Bat flight

Bats are the only mammals capable of powered flight. Wing morphology, aerodynamics and flight performance seem to contrast with that of birds, yet flight metabolic rates are similar. In this session, we will review our current understanding of bat flight, and wether the ability for flapping flight presented a preadaptation for other seemingly unique traits of bats.

Chairpersons: Christian Voigt, Germany, Anders Hedenström, Sweden

Bat vocalizations

Bats provide textbook examples for echolocation. The sophisticated sonar enables bats to hear their environment in complete darkness and to explore a multitude of ecological niches. What is unique about bat echolocation? And how does it differ from that of other sonar-using animals? Social calls are diverse in mammals and vocal-learning has been attributed to a few species only, yet Chiroptera are outstanding for boht social vocalizations and singing. Why do bats have such an extra-ordinatory vocal repertoire?


Chairpersons: Mirjam Knörnschild, Germany, Lutz Wiegrebe, Germany

Bat longevity

Bats are outstanding with respect to their longevity, yet our understanding about why bats are more long-lived than other taxa is poor. Is it related to some unique repair mechanism for damaged DNA, low levels of oxidative stress, high immune competence or heterothermy? During this session, we will discuss factors that may be responsible for the longevity of Chiroptera.


Chairpersons: David Costantini, Belgium

Bat heterothermy

Bats seem to be particularly tolerant towards low and high body temperature. Almost all bats are capable of torpor, i.e. they reduce their body temperatures during advert conditions. However, bats also seem to reach high core body temperatures when flying. Is heterothermy one of the key factors causing the evolutionary success of bats? Is heterothermy related to longevity and how does the immune system change at high and low body temperatures?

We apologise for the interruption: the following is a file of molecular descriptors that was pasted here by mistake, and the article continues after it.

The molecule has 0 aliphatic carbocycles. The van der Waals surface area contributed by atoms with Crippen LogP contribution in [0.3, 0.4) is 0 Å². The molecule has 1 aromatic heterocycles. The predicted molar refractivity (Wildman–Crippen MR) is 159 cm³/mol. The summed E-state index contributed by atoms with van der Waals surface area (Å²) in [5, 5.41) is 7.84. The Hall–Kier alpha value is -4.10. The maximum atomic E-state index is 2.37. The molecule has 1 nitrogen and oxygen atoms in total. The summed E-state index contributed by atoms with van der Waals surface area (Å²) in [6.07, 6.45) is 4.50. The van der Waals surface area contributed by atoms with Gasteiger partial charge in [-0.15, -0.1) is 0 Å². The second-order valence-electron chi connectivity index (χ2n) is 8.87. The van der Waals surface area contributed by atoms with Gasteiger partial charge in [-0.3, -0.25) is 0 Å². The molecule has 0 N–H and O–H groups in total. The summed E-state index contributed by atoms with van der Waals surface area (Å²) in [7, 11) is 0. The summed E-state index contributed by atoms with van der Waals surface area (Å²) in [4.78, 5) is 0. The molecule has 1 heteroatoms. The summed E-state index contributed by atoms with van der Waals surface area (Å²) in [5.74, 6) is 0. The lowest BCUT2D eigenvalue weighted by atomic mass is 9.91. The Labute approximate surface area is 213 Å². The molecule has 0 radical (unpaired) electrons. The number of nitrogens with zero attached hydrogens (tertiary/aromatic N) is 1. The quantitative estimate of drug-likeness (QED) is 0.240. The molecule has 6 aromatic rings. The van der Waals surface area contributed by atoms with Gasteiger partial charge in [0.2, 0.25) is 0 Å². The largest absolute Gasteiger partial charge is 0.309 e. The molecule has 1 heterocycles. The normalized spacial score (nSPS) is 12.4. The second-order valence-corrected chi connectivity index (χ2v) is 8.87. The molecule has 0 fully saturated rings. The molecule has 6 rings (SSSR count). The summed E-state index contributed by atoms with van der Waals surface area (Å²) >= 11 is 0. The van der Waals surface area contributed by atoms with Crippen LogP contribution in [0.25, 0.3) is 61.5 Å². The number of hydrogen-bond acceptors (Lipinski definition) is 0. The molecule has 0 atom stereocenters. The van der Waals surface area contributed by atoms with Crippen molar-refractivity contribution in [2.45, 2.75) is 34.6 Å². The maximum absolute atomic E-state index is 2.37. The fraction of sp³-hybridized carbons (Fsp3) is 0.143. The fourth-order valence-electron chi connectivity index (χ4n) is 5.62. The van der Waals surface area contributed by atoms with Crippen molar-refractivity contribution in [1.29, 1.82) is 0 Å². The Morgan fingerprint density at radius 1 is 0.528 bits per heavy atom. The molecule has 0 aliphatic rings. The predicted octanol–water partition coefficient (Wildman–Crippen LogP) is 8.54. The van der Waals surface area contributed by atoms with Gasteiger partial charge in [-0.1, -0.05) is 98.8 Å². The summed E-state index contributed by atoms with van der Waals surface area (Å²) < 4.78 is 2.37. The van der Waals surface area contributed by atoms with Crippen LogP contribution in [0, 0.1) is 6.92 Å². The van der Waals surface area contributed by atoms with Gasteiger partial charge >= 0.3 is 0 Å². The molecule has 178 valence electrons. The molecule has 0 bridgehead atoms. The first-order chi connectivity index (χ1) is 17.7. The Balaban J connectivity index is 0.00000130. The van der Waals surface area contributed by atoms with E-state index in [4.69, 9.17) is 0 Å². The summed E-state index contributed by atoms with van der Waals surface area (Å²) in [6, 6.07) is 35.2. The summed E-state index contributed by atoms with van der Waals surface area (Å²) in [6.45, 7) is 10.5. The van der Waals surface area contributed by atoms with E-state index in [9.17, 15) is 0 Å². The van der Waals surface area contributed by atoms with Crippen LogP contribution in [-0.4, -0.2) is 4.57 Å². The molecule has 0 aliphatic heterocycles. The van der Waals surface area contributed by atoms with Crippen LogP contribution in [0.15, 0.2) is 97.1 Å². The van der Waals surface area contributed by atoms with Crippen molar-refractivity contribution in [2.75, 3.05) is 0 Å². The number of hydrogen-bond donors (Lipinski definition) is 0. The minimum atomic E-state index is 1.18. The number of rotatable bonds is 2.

Chairpersons: Melanie Dammhahn, Germany

Bat immunity and pathogens

Recent studies have revealed that bats host a large diversity of viruses, yet there are only few documented cases of dies offs in bat colonies caused by pathogens . White-nose syndrome is the tragic exception to this rule. Why do we observe this pattern? Why are bats less susceptible towards viral antigens, yet seemingly highly susceptible towards fungal infections?


Chairpersons: Gábor Czirják (Germany), Marcel Müller (Germany)



Bat evolution and radiation, revealed by NGS

The bat genome seems to be typical for a mammal, yet recent advances in the field of next-generation sequencing may teach us more about what extraordinary traits of bats are correlated. Also, genomic approaches may teach us about the evolutionary scenario under which Chiroptera radiated, making it the second largest order within the Mammalia.  


Chairpersons: Emma Teeling, Ireland, Stephen Rossiter, United Kingdom

Bats as conservation targets

Can a thorough understanding of the exceptional biology of bats help us in refining our conservation efforts for this taxon?  Do bats require other conservation measures as most other mammals in particular or vertebrates in general? Are bats particularly susceptible or resilient towards anthropogenic changes?


Chairpersons: Tigga Kingston, U.S.A., Dina Dechmann, Germany